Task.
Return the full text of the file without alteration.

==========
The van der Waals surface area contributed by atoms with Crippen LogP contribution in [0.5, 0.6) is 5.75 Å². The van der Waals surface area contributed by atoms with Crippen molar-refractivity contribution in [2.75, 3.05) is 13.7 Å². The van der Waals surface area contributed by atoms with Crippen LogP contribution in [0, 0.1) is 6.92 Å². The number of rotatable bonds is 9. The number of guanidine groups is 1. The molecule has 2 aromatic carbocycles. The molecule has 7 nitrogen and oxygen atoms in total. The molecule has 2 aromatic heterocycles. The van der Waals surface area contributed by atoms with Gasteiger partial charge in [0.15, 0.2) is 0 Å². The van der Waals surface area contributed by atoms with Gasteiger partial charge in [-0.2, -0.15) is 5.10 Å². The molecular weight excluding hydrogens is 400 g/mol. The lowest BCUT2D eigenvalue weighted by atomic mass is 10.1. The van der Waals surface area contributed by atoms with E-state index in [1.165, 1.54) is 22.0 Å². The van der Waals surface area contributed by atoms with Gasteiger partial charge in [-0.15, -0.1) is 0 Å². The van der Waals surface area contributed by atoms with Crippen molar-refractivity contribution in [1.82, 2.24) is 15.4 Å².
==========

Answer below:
The van der Waals surface area contributed by atoms with Crippen LogP contribution in [0.5, 0.6) is 5.75 Å². The van der Waals surface area contributed by atoms with Crippen molar-refractivity contribution in [2.75, 3.05) is 13.7 Å². The van der Waals surface area contributed by atoms with Crippen LogP contribution in [0, 0.1) is 6.92 Å². The number of rotatable bonds is 9. The number of guanidine groups is 1. The molecule has 2 aromatic carbocycles. The molecule has 7 nitrogen and oxygen atoms in total. The molecule has 2 aromatic heterocycles. The van der Waals surface area contributed by atoms with Gasteiger partial charge in [0.15, 0.2) is 0 Å². The van der Waals surface area contributed by atoms with Gasteiger partial charge in [-0.2, -0.15) is 5.10 Å². The molecular weight excluding hydrogens is 400 g/mol. The lowest BCUT2D eigenvalue weighted by atomic mass is 10.1. The van der Waals surface area contributed by atoms with E-state index in [1.165, 1.54) is 22.0 Å². The van der Waals surface area contributed by atoms with Gasteiger partial charge in [-0.15, -0.1) is 0 Å². The van der Waals surface area contributed by atoms with Crippen molar-refractivity contribution in [1.82, 2.24) is 15.4 Å².